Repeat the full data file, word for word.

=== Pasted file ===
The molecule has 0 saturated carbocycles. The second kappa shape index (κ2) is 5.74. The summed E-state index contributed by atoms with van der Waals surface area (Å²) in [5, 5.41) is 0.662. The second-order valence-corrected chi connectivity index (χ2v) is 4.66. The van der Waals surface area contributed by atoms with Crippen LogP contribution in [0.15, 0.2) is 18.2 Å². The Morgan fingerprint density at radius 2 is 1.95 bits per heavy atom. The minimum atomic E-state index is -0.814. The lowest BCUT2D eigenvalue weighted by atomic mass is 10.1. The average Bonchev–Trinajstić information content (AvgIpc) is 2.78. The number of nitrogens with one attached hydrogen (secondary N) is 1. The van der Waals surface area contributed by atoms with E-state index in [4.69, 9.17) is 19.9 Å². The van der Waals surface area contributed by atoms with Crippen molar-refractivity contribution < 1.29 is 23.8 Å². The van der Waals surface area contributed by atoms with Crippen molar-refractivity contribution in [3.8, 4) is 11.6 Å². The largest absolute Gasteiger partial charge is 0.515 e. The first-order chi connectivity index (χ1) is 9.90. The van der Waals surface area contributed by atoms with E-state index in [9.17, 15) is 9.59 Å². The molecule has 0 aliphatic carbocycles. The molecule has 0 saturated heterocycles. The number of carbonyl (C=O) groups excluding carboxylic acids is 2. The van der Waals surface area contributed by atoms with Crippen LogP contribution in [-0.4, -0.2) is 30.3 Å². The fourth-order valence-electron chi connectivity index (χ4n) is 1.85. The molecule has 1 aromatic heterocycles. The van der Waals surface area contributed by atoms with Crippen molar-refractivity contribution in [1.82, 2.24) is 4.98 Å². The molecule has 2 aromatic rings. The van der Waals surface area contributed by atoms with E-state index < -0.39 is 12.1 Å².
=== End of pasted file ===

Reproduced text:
The molecule has 0 saturated carbocycles. The second kappa shape index (κ2) is 5.74. The summed E-state index contributed by atoms with van der Waals surface area (Å²) in [5, 5.41) is 0.662. The second-order valence-corrected chi connectivity index (χ2v) is 4.66. The van der Waals surface area contributed by atoms with Crippen LogP contribution in [0.15, 0.2) is 18.2 Å². The Morgan fingerprint density at radius 2 is 1.95 bits per heavy atom. The minimum atomic E-state index is -0.814. The lowest BCUT2D eigenvalue weighted by atomic mass is 10.1. The average Bonchev–Trinajstić information content (AvgIpc) is 2.78. The number of nitrogens with one attached hydrogen (secondary N) is 1. The van der Waals surface area contributed by atoms with E-state index in [4.69, 9.17) is 19.9 Å². The van der Waals surface area contributed by atoms with Crippen molar-refractivity contribution < 1.29 is 23.8 Å². The van der Waals surface area contributed by atoms with Crippen molar-refractivity contribution in [3.8, 4) is 11.6 Å². The largest absolute Gasteiger partial charge is 0.515 e. The first-order chi connectivity index (χ1) is 9.90. The van der Waals surface area contributed by atoms with E-state index in [9.17, 15) is 9.59 Å². The molecule has 0 aliphatic carbocycles. The molecule has 0 saturated heterocycles. The number of carbonyl (C=O) groups excluding carboxylic acids is 2. The van der Waals surface area contributed by atoms with Crippen LogP contribution in [-0.4, -0.2) is 30.3 Å². The fourth-order valence-electron chi connectivity index (χ4n) is 1.85. The molecule has 1 aromatic heterocycles. The van der Waals surface area contributed by atoms with Crippen molar-refractivity contribution in [1.82, 2.24) is 4.98 Å². The molecule has 2 aromatic rings. The van der Waals surface area contributed by atoms with E-state index < -0.39 is 12.1 Å².